Many taxpayers and tax professionals say they are still rushing as the Monday, October 17 deadline for those six-month extensions draws near. The IRS backlog, late forms, fluctuating due dates, Covid-related tax law changes, and taxpayer burnout are just a few of the other reasons, according to tax preparers.
“Everybody is still behind,” said Darren Neuschwander, an accountant and chairman of the American Institute of CPAs’ individual and self-employed tax committee. “I know the IRS is encouraging us to file the returns, but we don’t have the information to complete them.”
Tax experts think that comparable penalty reduction is unlikely for the approximately 12% of taxpayers who must request an extension for the 2021 tax year by next month, despite the IRS recently waiving late filing penalties for returns for the 2019 and 2020 tax years in a rare move.
“Oct. 17 is a real deadline,” says Stuart Rohatiner, a certified public accountant in Miami.
Tax day is traditionally observed on April 15. Individual federal income tax returns for the prior calendar year are due in mid-April, along with any payment due.
Because they were accustomed to having more time to file and pay over the previous two tax seasons, some taxpayers weren’t prepared last April. The IRS delayed the regular April 15 tax filing deadline twice, first to July 15 in 2020 and again to Monday, May 17. This year’s tax day fell on Monday, April 18 for the majority of filers, yet the IRS didn’t budge.
In order to receive an automatic six-month filing extension, taxpayers have to submit a Form 4868 extension request by April 18. Because October 15 falls on a Saturday this year, the deadline for extensions is October 17.
Notably, the extension is only for filing; it is not for paying any back taxes. You had to try your hardest to pay in 100% of what you owe by April 18 otherwise the IRS is likely to impose penalties that, with some exceptions, can amount to up to 25% of the total unpaid taxes.
“The tax laws are changing so much, I tell most of my clients, ‘I’m putting you on extension,’” said John Schultz, a CPA and chairman of the CalCPA’s state taxation committee. That way he can sort out the impact of those changes for his clients.
For a flooring contractor who worked through the epidemic and need more time to complete the computations in order to claim the Covid-related Employee Retention Tax Credit for his company, Mr. Schultz has recently filed 2021 business and individual income tax returns on extension. (The credit, in essence, compensates business owners for decreased gross receipts during the epidemic while they kept hiring employees.) Since the business income is recorded as pass-through income on his person return and is taxed at individual income-tax rates, the return for that S-Corp business had to be completed first.
According to Mr. Schultz, the $30,000 credit had a significant impact on his bottom line.
According to Mr. Rohatiner, taxpayers with partnership income, such as the majority of real estate investors, are also having to wait longer for Schedule K-1s, the forms that show partnership earnings, as well as new K-2s and K-3s for reporting international investments. There is only one month to complete these taxes for people since tax preparers and investment firms must send these papers by September 15th.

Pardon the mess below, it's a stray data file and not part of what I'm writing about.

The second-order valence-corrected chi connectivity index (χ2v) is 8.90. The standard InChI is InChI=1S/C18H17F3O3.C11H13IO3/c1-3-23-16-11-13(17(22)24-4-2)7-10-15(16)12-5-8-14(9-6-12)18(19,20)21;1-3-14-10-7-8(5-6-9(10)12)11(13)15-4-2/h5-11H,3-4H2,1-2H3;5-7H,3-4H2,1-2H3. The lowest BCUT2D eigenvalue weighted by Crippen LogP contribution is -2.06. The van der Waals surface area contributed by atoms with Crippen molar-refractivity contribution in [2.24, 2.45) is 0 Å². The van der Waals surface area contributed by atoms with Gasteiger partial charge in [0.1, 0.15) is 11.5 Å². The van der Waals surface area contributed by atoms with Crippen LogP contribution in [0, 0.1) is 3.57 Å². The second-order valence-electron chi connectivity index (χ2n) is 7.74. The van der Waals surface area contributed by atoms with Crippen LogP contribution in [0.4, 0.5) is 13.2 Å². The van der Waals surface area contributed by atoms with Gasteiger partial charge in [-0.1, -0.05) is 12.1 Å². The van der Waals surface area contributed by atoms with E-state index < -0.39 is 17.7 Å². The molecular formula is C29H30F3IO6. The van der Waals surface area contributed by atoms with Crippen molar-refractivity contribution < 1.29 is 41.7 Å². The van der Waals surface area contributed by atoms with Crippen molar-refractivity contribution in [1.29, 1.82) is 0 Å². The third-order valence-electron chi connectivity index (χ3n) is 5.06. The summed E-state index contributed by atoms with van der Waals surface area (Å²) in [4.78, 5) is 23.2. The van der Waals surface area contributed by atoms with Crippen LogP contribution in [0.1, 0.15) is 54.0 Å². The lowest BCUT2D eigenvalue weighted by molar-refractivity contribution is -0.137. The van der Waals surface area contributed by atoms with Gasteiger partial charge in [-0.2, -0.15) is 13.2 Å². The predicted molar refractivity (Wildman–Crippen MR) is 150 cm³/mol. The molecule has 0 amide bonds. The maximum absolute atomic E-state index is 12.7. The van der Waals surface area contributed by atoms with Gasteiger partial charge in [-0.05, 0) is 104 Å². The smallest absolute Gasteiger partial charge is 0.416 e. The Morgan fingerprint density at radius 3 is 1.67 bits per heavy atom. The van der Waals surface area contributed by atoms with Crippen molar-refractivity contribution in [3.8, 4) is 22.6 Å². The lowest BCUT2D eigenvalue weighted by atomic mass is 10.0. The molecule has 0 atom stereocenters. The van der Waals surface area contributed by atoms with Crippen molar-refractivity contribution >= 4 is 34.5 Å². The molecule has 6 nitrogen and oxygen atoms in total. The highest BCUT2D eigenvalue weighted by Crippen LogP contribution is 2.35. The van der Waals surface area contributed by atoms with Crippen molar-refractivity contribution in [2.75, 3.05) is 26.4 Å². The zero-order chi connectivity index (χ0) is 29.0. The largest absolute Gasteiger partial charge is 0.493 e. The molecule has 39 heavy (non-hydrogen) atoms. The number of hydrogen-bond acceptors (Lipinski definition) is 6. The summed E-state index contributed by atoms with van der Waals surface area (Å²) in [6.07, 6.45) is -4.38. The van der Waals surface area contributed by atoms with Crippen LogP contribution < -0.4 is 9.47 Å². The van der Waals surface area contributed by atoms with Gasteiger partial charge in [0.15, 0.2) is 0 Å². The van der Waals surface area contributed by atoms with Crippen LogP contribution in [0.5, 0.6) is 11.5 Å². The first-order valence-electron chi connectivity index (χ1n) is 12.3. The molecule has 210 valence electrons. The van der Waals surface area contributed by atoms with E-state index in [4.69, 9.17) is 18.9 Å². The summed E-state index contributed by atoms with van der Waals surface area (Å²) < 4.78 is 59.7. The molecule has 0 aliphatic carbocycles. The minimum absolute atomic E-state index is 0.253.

Another factor influencing this year’s filings is the IRS backlog of 8.2 million unprocessed individual returns, which includes returns from tax year 2021 and earlier. According to Mr. Neuschwander, he has a number of clients whose 2020 tax returns haven’t yet been finalized. He has been hesitant to file the 2021 tax returns since those returns revealed loss carry-overs or overpayments since the IRS system might reveal a discrepancy. “It’s a Catch-22,” he said.
In some cases, taxpayers are simply choosing to go on extension annually because they are unable to get organized on time. Susie DiMaggio, an enrolled agent who prepares taxes in Ventura, Calif., puts a Hollywood props specialist on extension every year. “You know me, ‘I don’t know who I worked for,’” she said he tells her.
Every summer she pulls his IRS transcript that shows more than a dozen W-2 and 1099-NEC compensation forms and uses those to complete his return. “He owes every year, and he owes a penalty. That’s how he rolls,” she said, noting that the penalties were just under $300 last year.
Here are some guidelines to keep in mind if you are filing on an extension this year.
For taxpayers with K-1s. If you’re waiting for a Schedule K-1, get it to your tax pro as soon as you receive it. “Everything backs up,” Ms. DiMaggio said.
E-file, if possible. Filing electronically and choosing direct d
eposit can help taxpayers get a refund faster, the IRS says.
Pay up. For those who owe taxes and haven’t paid in yet, the sooner you pay, the less you will owe in penalties and interest. For the third quarter of 2022, the interest rate on underpayments is 5%. It jumps to 6% on Oct. 1.
Double check Covid-related payments. Before filing, double check 2021 s
timulus payment and advanced child-tax-credit amounts. Mistakes related to those Covid breaks have caused delays in tax-return processing and refunds, the IRS says.
What if you miss the Oct. 17 deadline? There is no extension beyond Oct. 17. But if the IRS owes taxpayers a refund, it won’t charge penalties for filing late.